How Winemakers Select Wine Yeast
Erin O'Reilly - Certified Specialist of Wine
All lovers of fermented foods - from yogurt to sourdough - enjoy the handiwork of yeast. These unicellular organisms live around us, floating through the air and resting on surfaces - waiting for an opportunity to start their lifecycle.
Apart from deciding what grapes to use in a wine, decisions around yeast are arguably some of the most important a producer will make.
What is wine yeast and how does it work?
Yeast are responsible for fermentation. Without yeast, you cannot make wine. They chow down on the grape juice’s sugar, converting it to alcohol, heat, and carbon dioxide (CO2). Winemakers have two fermentation options when deciding on yeast: cultured or native.
Cultured Wine Yeast.
Humans have been making wine for thousands of years, and over time they discovered that certain fermentation containers and wineries consistently made delicious wines. Particular strains of ambient yeast out-competed others. Scientific zymotechnology advances (the study of yeast fermentation) later isolated the dominant strains and reproduced them in the laboratory for commercial use. Today, winemakers have hundreds of options when it comes to commercially available yeast.
What does ‘Native Yeast’ mean on a bottle of wine?
Winemakers avoid adding cultured yeast to their grape juice if they want a native fermentation. The juice is left out and ambient yeast inoculate the wine naturally.
Interestingly, wineries with long production histories may not need to inoculate their wine tanks with commercial yeast strains. Ambient yeast floating around the facilities from decades or even centuries of winemaking will reliably ferment the new juice without any human intervention.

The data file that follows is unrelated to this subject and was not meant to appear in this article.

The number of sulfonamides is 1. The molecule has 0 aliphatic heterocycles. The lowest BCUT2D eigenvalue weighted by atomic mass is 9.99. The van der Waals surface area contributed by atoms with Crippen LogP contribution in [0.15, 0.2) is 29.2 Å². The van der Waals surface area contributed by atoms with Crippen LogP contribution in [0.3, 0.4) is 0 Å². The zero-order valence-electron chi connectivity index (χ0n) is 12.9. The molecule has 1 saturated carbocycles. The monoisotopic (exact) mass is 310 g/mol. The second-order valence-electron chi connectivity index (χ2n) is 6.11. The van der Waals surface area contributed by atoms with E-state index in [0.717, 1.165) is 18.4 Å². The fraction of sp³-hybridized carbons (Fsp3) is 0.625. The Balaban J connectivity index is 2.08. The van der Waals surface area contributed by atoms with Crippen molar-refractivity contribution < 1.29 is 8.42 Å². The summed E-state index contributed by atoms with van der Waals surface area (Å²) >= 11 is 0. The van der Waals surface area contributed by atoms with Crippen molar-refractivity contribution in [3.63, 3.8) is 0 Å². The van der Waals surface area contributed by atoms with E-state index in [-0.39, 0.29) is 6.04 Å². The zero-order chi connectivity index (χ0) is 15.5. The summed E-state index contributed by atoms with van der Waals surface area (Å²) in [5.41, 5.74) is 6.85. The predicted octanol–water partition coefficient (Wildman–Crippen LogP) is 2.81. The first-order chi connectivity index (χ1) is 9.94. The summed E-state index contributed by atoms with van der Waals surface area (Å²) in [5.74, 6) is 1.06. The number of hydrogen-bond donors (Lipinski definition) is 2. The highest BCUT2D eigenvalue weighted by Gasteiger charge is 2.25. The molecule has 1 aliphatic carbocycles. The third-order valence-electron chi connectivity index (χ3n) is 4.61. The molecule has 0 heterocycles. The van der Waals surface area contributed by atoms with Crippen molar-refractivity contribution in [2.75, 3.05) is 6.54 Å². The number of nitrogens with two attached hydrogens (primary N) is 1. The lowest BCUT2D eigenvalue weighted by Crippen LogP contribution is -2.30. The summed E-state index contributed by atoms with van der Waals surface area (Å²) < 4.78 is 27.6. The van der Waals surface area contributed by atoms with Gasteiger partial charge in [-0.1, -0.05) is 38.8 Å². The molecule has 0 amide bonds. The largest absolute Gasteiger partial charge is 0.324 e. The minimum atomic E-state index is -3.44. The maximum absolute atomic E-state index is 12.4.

But there are risks with native fermentations. The winemaker doesn’t know what strain of yeast is going to dominate the fermentation process; some strains of yeast can create funky, off-aromas. However, purists argue that native yeast fashion more complex wines for this very reason.
Native fermentations may be unsuitable for every vintage. If the grapes come into the winery damaged, the winemaker may opt for a quick, clean fermentation by using a cultured yeast strain. Likewise, a winemaker can start out with the intention of doing a native fermentation, but if, for whatever reason, the fermentation doesn’t start, she will add a cultured yeast before the juice spoils.
How to choose which yeast to use?
Selecting yeast is serious business. Yeast manufacturers print specification charts that include a menu of choices. These charts are a lot like trip reservation websites: Do you want a hotel with complimentary breakfast? What about a pool? Do you need an airport shuttle? This gives winemakers an opportunity to prioritize different criteria based on the wine they’re trying to make.
Let’s look at a few of the major deciding factors.
Yeast and Alcohol.
Yeasts are incredibly sensitive to alcohol levels. One of the challenges in working with native yeast is that they tend to die off early in the fermentation process, leaving the wine open to possible microbial spoilage before the fermentation finishes.